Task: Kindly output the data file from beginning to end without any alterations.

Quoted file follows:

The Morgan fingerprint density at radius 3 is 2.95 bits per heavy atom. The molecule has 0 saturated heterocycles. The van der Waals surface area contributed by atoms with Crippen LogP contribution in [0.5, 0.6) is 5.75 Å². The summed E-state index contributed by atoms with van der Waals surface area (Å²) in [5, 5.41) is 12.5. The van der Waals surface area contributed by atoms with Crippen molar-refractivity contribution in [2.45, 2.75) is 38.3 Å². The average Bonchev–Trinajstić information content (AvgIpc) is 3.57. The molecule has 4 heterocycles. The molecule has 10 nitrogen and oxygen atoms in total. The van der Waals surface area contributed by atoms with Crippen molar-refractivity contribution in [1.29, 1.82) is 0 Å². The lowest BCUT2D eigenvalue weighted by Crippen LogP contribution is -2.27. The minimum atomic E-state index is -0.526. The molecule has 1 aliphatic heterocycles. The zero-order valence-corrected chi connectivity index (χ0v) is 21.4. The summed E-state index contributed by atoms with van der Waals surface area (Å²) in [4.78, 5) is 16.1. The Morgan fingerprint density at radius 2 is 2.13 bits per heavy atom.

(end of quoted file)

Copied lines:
The Morgan fingerprint density at radius 3 is 2.95 bits per heavy atom. The molecule has 0 saturated heterocycles. The van der Waals surface area contributed by atoms with Crippen LogP contribution in [0.5, 0.6) is 5.75 Å². The summed E-state index contributed by atoms with van der Waals surface area (Å²) in [5, 5.41) is 12.5. The van der Waals surface area contributed by atoms with Crippen molar-refractivity contribution in [2.45, 2.75) is 38.3 Å². The average Bonchev–Trinajstić information content (AvgIpc) is 3.57. The molecule has 4 heterocycles. The molecule has 10 nitrogen and oxygen atoms in total. The van der Waals surface area contributed by atoms with Crippen molar-refractivity contribution in [1.29, 1.82) is 0 Å². The lowest BCUT2D eigenvalue weighted by Crippen LogP contribution is -2.27. The minimum atomic E-state index is -0.526. The molecule has 1 aliphatic heterocycles. The zero-order valence-corrected chi connectivity index (χ0v) is 21.4. The summed E-state index contributed by atoms with van der Waals surface area (Å²) in [4.78, 5) is 16.1. The Morgan fingerprint density at radius 2 is 2.13 bits per heavy atom.